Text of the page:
Job well done. Great suggestions. I read the post late. I would have suggested a tractor on the cable. My come along is only good for 2000 lbs and it is slow when you need to go for it which can mean the difference between it landing closer to where you want it and not where you want it. Just my two cents.
Man you did a good job getting it on the ground and looks like everything and everyone was safe. I'll have to remember that tie strap to hold the tree together. That's an excellent idea.
I appreciate it fellas. I agree, the straps were and excellent idea. I'm glad that @Den passed that tip on. If I had it to do all over again I would probably move the first one down the trunk a little bit closer to the cut. I believe they probably played a role in preventing the trunk from splitting even more. Hopefully this thread helps some people in the future who find themselves in a similar situation.
 
Huskyvarnya Saws

Huskyvarnya Saws

ArboristSite Member
Joined
Jan 1, 2021
Messages
71
Location
Alabama
Thank Johnnyblade for the strap idea... I cannot take credit for it !!!
Nice job Huskyvarnyasaws.

That tree reminds me of the tree's we are cutting at my Pastor's place. Every one of them is Oak...hollow... broke completely off about 35 feet up from a storm... slabbed all the way to the stump... and dead for about 12 years or more. Bark peeling off, rotted, some full of eye bolts, nails, and electric fence insulator's. With thick electric fence wire under the leave's running everyplace.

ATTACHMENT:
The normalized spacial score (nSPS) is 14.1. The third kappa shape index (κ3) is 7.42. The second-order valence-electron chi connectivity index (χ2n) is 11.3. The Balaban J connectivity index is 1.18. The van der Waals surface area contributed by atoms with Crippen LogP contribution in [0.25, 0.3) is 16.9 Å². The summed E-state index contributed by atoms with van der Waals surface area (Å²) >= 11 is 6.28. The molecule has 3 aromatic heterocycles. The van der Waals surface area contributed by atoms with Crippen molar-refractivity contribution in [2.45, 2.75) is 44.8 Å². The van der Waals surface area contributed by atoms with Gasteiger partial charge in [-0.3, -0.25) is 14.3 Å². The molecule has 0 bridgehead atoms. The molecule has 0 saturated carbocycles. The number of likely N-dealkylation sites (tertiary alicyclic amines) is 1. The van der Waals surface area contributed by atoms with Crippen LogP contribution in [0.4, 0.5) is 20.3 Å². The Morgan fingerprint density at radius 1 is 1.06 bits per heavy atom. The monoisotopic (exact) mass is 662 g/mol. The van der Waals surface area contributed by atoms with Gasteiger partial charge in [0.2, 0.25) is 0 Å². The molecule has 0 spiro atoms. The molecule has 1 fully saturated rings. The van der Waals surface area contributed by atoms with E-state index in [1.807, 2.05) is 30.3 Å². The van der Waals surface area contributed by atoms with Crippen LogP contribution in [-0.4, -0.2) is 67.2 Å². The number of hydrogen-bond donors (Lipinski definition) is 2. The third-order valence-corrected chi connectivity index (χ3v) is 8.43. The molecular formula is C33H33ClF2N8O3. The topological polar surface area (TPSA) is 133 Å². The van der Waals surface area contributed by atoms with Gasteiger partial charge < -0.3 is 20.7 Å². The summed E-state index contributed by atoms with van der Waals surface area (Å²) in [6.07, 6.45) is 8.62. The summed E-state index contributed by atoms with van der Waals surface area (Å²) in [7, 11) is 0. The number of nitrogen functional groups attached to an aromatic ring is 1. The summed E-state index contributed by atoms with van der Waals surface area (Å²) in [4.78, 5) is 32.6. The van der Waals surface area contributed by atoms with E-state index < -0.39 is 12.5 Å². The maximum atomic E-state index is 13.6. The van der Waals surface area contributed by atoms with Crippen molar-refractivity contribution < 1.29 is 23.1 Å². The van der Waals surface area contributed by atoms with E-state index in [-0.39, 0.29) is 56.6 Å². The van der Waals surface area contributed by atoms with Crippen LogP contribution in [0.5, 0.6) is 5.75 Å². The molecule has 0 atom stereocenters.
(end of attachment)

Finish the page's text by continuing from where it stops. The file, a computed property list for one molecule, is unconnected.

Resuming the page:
I told my Pastor: "we are not cutting firewood... we are performing demolition". I've never cut such nasty and dangerous wood in my life.

Especially dislike cutting underneath long-dead water logged limbs, bobbing up and down over my head while I'm felling. My friend has a plastic/titanium ankle because of this very scenario.


.
Thanks! @JohnnyBlade

Thanks man! I don't envy your position. That sounds like a dangerous job. I have a decent sized Oak on the property that I suspect is hollow as well. When I get around to dealing with it at least now i'll have a good idea of what needs to be done. Funny you mention eye bolts and nails. To make matters worse with this one, I hit a metal spike of some sort when I was making the undercut for my notch on this tree. It dinged up a freshly sharpened chain pretty good. It's going to take some TLC to get that one back right.

Good luck, and stay safe out there!
 
  • Like
Reactions: Den

Latest posts

Top